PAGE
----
How to uninstall packages on CentOS

Table of Contents

How to uninstall packages on CentOS?

The term package refers to a bundle of things. The Linux operating system may contain unwanted packages that can slow you down. The extra software packages need to be uninstalled from the system because these packages take up a lot of space and slow down the system.


You should remove unused software or related packages from the system if the software or package is not being used. Let’s go through how the method works here.

Find installed packages

You can get a list of all installed software or packages by running the following command in a terminal window.

# yum list | less


Last metadata expiration check: 1:51:53 ago on Sat 01 Jan 2022 01:52:09 PM EST.

Installed Packages
abattis-cantarell-fonts.noarch                   0.0.25-4.el8                             @AppStream
acl.x86_64                                       2.2.53-1.el8                             @anaconda
adwaita-cursor-theme.noarch                      3.28.0-2.el8                             @anaconda
adwaita-icon-theme.noarch                        3.28.0-2.el8                             @anaconda
at.x86_64                                        3.1.20-11.el8                            @baseos
at-spi2-atk.x86_64                               2.26.2-1.el8                             @anaconda
at-spi2-core.x86_64                              2.28.0-1.el8                             @anaconda
atk.x86_64                                       2.28.1-1.el8                             @anaconda
audit.x86_64                                     3.0-0.17.20191104git1c2f876.el8          @anaconda
audit-libs.x86_64                                3.0-0.17.20191104git1c2f876.el8          @anaconda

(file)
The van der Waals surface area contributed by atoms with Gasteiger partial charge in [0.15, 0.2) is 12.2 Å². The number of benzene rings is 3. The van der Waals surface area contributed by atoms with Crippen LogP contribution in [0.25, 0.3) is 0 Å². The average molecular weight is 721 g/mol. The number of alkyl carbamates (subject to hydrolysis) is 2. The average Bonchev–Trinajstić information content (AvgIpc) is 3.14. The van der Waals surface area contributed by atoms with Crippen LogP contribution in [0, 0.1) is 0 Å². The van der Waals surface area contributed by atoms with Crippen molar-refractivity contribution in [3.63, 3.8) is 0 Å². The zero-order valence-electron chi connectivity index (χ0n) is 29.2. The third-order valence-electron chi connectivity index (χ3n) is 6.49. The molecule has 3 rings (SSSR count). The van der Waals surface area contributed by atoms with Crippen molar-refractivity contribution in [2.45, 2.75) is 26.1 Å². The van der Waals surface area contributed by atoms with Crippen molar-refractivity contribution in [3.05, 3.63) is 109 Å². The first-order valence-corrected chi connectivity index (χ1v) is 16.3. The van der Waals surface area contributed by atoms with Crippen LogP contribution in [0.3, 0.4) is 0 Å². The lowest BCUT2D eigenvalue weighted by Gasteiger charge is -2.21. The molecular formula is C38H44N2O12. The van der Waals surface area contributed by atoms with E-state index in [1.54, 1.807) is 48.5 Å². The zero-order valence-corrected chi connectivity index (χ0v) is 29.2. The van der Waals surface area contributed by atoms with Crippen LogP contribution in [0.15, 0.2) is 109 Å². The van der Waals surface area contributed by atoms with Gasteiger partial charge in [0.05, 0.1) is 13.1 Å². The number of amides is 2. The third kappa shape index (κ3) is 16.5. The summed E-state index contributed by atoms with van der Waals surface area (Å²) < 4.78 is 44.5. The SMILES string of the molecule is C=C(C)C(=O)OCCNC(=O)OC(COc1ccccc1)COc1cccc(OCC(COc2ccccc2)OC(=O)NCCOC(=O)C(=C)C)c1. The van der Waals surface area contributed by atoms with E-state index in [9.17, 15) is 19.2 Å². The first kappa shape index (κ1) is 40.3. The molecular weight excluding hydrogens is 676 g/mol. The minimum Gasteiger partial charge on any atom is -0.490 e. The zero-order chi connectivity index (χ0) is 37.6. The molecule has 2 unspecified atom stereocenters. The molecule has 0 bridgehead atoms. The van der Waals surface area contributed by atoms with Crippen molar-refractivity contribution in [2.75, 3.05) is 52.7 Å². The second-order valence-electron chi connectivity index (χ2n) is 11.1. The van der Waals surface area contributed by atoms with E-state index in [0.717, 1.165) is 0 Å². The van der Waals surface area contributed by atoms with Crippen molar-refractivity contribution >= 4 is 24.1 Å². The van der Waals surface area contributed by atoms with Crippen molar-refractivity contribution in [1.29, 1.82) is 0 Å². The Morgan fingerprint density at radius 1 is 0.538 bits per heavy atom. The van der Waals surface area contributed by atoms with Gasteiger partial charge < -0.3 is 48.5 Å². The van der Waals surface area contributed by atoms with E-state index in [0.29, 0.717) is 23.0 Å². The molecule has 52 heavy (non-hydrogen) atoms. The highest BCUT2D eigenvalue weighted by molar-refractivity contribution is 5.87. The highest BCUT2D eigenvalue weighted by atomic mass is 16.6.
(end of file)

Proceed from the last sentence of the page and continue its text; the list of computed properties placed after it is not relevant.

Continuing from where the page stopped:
authselect.x86_64                                1.2.2-1.el8                              @anaconda
authselect-libs.x86_64                           1.2.2-1.el8                              @anaconda
avahi-libs.x86_64                                0.7-20.el8                               @anaconda
basesystem.noarch                                11-5.el8                                 @anaconda
bash.x86_64                                      4.4.19-12.el8                            @anaconda
bash-completion.noarch                           1:2.7-5.el8                              @baseos
bc.x86_64                                        1.07.1-5.el8                             @baseos
bind-export-libs.x86_64                          32:9.11.20-6.el8                         @anaconda
biosdevname.x86_64                               0.7.3-2.el8                              @anaconda
brotli.x86_64                                    1.0.6-2.el8                              @anaconda
bzip2-libs.x86_64                                1.0.6-26.el8                             @anaconda
c-ares.x86_64                                    1.13.0-5.el8                             @anaconda
ca-certificates.noarch                           2020.2.41-80.0.el8_2                     @anaconda
cairo.x86_64                                     1.15.12-3.el8                            @anaconda
cairo-gobject.x86_64                             1.15.12-3.el8                            @anaconda